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With the growing popularity of the sport of cycling, the following outline has been designed to provide a brief sketch and address specific questions regarding this sport.

Basically, there are two distinct disciplines of cycling: Track and Road Racing.

Track events are similar to running in that they are held on a piste (velodrome) and are short and fast. This type of race may range from 200 meter sprint to a 30 mile points race. In this country there are about 15 bicycle tracks.

Road events take place on city streets that are normally used by cars. They range in distance from 30 to 150 miles. Americans are particularly fond of criterium style road races in which the racers complete laps of one-half to two mile circuits for a total of, for instance, 50 miles. Since the competitors pass by every couple of minutes, this type of race is ideal for spectators.

The second genre of road racing includes the longer circuit or point to point course. The Olympic Road Race is a good example of a road event in which the athletes compete at a distance of 120 miles by riding a 10 mile loop 12 times. When one day competitions are combined to form a multi-day event, it is called a stage race. Generally, the racers begin and end at different locations each day, with the rider who has the lowest cumulative time after the last stage winning the overall classification. The stage race can last from two to 22 days, and is considered the most grueling, but also the most storied, type of race. A well known example is the Tour de France, or in the US, the Tour DuPont.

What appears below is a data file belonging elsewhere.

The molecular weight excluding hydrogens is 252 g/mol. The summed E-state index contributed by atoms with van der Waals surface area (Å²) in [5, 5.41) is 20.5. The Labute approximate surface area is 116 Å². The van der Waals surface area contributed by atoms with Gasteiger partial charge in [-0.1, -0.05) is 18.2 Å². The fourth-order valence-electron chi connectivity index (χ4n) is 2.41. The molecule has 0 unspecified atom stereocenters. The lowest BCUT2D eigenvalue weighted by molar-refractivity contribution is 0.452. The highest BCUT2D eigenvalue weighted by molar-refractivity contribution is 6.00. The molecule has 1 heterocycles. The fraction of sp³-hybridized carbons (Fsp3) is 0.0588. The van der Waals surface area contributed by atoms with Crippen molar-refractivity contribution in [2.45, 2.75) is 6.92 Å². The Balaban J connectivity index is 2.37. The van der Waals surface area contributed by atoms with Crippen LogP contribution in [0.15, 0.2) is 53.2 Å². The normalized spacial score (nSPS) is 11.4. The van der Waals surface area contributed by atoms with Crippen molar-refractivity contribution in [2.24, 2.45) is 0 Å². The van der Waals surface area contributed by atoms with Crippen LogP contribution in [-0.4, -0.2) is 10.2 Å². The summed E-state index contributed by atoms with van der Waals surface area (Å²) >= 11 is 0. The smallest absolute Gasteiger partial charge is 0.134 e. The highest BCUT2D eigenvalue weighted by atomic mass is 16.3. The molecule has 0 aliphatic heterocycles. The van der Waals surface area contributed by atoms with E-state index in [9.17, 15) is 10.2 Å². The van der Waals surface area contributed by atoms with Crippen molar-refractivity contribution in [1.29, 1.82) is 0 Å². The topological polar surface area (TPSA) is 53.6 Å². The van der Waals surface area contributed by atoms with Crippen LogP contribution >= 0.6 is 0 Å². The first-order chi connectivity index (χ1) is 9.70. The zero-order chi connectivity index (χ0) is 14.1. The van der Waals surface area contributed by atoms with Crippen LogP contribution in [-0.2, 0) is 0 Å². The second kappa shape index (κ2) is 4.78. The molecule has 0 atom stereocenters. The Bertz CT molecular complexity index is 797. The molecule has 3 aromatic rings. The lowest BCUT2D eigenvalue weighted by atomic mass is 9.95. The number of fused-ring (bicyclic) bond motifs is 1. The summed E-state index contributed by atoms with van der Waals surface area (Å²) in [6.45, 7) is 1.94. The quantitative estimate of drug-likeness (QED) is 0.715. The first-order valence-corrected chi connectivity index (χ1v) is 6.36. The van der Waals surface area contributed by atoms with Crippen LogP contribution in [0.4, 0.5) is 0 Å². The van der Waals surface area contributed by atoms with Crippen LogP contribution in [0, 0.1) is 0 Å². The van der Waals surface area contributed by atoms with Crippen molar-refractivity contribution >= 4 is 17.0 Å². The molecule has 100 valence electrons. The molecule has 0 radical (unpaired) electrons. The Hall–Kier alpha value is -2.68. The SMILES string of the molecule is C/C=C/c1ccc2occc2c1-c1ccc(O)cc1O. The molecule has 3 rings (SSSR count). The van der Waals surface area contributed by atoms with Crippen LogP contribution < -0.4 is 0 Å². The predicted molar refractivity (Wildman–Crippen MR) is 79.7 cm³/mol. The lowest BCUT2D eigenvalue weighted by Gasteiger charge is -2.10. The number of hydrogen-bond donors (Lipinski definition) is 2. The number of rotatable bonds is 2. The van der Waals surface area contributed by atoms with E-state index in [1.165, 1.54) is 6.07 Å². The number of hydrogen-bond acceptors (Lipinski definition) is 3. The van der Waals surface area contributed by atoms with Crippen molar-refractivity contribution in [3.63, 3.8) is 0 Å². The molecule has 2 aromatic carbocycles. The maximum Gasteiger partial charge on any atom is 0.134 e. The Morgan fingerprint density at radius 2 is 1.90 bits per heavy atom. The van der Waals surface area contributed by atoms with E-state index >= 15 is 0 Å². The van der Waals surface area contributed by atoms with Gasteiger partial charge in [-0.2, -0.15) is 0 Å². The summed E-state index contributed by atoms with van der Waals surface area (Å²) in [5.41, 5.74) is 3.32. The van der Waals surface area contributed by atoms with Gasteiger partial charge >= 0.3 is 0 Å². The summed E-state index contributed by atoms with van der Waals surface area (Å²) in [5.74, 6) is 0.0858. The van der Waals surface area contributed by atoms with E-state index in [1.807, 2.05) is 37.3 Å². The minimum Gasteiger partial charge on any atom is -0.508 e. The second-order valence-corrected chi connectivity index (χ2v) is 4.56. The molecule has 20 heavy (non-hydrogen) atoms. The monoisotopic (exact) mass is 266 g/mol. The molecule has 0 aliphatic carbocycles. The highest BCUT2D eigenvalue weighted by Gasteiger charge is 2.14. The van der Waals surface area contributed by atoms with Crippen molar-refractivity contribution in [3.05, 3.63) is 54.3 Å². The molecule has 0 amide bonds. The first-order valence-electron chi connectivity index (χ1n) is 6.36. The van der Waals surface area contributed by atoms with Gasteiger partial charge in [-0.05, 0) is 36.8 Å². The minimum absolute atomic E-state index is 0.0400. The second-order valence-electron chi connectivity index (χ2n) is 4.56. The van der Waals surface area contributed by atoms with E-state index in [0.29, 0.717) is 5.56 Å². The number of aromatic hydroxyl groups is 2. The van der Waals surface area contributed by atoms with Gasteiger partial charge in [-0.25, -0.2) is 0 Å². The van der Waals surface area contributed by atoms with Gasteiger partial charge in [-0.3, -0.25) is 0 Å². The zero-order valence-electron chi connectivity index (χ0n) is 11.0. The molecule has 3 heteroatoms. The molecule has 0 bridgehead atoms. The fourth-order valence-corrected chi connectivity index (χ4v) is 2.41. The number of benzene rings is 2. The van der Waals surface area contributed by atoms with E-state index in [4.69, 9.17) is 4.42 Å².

As with most sports, bicycle racers can be both professional or amateur. In the US, most races allow both pro and amateur riders to participate in the same event. In Europe, the immense following of cycling has created a distinct professional class, something which has been steadily growing here in the states.

This serves as a brief introduction to the sport of cycling. In reading the rest of the package, keep in this primer in mind.